Cape Town - Eskom is seeking permission from Tegeta Resources, owner of the Optimum coal mine, to make details of its recent independent arbitration settlement public, according to a statement by the Department of Public Enterprises.
The arbitration stems from a coal quality dispute dating from when Optimum was still owned by Glencore and under contract to supply Eskom's Hendrina power station.
Glencore claimed the price it was paid by Eskom was less than the operating costs of the mine. Eskom, on the other hand, was not happy with the quality of coal supplied and indicated it will enforce a penalty of R2.2bn in terms of its agreement with Glencore.
Optimum went into business rescue and was bought by Gupta-linked Tegeta for R2.15bn. Bloomberg reported in March last year that a firm that’s almost half-owned by President Jacob Zuma’s son, Duduzane, obtained shares in Tegeta Exploration & Resources weeks before it bought Optimum, share register documents show.
Eskom has not made public the value of the arbitration award and indicated that it can only be made public if both parties - Eskom and Tegeta - consent.
The Department of Public Enterprises issued a statement last week in which Director General Mogokare Seleke said he has requested a briefing from Eskom on the arbitration award in the Optimum Mine matter to satisfy himself that Eskom’s interests are secure.
This is because, as director general, he exercises an oversight role as shareholders’ representative, on behalf of government.
"The arbitration award settles a longstanding dispute between Eskom and Optimum Mine over coal prices and supply, according to the statement.
"In terms of the rules of arbitration the quantum of the award may be publicly revealed on agreement of both parties. Eskom’s legal representatives have approached those representing Tegeta Resources, owner of Optimum Mine, to obtain the necessary consent."
The dispute between Eskom and Glencore is mentioned in the State of Capture Report by former public protector Thuli Madonsela. Eskom also made a prepayment of about R600m to Tegeta for coal still to be delivered. At the time concerns were raised that the prepayment was actually to enable Tegeta to buy Optimum.
Energy analyst Chris Yelland told Fin24 on Sunday that there are widespread perceptions of an improper relationship between Eskom and Tegeta.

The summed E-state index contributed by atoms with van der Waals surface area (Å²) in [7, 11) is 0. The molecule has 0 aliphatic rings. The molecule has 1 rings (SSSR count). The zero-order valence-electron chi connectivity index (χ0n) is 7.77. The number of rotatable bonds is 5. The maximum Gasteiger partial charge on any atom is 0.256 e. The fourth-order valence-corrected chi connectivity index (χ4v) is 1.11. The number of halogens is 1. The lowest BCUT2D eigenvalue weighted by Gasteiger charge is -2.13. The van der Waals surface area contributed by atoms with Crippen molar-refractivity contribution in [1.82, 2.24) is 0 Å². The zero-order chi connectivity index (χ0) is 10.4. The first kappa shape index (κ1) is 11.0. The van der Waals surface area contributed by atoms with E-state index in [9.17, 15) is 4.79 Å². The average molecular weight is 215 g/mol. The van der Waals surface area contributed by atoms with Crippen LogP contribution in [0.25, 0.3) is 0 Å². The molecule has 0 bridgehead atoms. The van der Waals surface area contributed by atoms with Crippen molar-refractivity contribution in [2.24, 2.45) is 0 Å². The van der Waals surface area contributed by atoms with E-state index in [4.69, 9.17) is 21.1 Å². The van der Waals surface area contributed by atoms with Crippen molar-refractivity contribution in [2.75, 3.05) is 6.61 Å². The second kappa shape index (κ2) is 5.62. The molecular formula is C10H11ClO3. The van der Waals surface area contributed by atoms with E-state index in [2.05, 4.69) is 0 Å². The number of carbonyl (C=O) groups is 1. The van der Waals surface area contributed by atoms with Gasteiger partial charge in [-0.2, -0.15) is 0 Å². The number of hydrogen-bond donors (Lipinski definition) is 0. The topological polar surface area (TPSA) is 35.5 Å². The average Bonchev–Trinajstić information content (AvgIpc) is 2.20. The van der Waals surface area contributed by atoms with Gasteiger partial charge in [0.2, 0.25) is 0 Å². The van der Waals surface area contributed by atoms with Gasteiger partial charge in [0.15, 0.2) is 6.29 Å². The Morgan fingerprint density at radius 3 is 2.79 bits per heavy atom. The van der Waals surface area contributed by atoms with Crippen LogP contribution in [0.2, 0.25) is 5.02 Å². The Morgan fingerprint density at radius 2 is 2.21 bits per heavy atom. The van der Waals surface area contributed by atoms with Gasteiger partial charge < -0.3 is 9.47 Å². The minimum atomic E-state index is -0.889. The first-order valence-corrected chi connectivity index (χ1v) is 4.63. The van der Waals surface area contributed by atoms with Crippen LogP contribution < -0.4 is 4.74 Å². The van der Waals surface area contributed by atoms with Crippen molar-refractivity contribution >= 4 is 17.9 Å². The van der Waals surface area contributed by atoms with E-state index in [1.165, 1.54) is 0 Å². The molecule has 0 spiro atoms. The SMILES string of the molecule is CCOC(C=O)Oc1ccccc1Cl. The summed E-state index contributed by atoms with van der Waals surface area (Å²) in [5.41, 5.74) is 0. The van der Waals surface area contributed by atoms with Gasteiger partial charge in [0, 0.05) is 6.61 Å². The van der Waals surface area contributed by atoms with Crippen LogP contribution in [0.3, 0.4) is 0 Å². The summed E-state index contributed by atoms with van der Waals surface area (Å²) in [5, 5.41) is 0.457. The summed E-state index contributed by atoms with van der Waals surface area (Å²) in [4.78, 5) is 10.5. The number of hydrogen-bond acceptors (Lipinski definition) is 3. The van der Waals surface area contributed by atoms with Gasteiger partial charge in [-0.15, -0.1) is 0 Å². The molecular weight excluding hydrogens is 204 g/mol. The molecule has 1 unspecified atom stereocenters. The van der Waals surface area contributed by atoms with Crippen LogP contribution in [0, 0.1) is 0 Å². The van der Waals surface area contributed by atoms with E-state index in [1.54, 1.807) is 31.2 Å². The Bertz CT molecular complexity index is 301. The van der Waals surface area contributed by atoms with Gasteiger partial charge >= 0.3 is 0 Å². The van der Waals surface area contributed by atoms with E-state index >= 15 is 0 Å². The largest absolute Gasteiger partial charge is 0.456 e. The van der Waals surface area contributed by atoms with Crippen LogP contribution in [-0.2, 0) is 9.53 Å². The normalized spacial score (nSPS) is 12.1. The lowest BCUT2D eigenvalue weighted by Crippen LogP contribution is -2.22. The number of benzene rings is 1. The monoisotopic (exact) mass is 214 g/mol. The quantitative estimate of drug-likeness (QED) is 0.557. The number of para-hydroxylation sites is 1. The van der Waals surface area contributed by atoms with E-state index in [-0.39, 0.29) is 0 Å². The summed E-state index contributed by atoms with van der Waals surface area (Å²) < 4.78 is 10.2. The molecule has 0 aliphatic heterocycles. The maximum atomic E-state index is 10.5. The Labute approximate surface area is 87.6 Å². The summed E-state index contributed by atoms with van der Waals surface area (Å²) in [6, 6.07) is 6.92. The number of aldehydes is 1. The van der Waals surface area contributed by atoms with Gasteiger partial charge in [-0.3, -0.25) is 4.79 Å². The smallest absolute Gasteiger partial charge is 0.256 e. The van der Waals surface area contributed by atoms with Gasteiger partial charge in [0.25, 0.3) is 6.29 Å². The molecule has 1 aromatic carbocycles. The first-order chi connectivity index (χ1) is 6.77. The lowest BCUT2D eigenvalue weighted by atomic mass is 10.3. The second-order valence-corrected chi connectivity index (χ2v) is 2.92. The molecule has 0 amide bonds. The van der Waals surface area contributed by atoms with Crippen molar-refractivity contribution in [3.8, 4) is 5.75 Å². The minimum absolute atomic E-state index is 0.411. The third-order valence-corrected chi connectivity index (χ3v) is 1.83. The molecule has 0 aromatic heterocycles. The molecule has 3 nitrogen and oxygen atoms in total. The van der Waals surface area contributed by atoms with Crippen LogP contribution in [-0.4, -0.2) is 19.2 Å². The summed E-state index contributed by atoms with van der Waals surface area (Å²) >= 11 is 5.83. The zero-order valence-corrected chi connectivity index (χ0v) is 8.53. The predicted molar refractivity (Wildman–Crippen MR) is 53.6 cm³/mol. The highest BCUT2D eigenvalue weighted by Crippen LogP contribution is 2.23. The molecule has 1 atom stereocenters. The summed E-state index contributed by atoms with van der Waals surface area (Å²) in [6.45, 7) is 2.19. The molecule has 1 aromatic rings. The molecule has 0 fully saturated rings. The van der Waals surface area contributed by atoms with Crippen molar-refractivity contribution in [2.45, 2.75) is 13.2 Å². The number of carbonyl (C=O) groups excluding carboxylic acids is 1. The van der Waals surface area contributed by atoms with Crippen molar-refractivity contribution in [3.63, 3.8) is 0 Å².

"This kind of secrecy plays into these perceptions. It is important, in my view, that Eskom should dispel these perceptions by not keeping the settlement details undisclosed, as it fuels perceptions of something improper," explained Yelland.
"The best way to stop these perceptions is to come clean. It is surprising that Eskom would even agree to keep the settlement agreement undisclosed in the first place."
Yelland added that he is not making any allegations of an improper relationship, but pointed to the concerns raised in Madonsela's report. These allegations are, however, being challenged.
"Yes, it is speculation and one can read into it what one wants, but up to now Eskom has not revealed the settlement details. This gives the impression that Tegeta is not willing to reveal the details," said Yelland.
"The penalty amount of R2.2bn Eskom was adamant about enforcing in the Glencore days is a very significant amount of money. We don't know what amount has been settled upon, but if it has been reduced, Eskom will come under a lot of pressure."
Yelland said this would be especially in the light of Eskom having been adamant in the past that it will not relent on the R2.2bn penalty payment. In his view, the relationship between Eskom and Tegeta will then be seen as improper.
"It is not unusual in arbitration for the final settlement to remain undisclosed. Here, however, one of the parties is a state owned enterprise and money is effectively owed to the state and the public of SA," said Yelland.
"The state must act on behalf of the people of SA. There is a lot of feeling that this lack of disclosure is irregular."Read Fin24's top stories trending on Twitter: Fin24’s top stories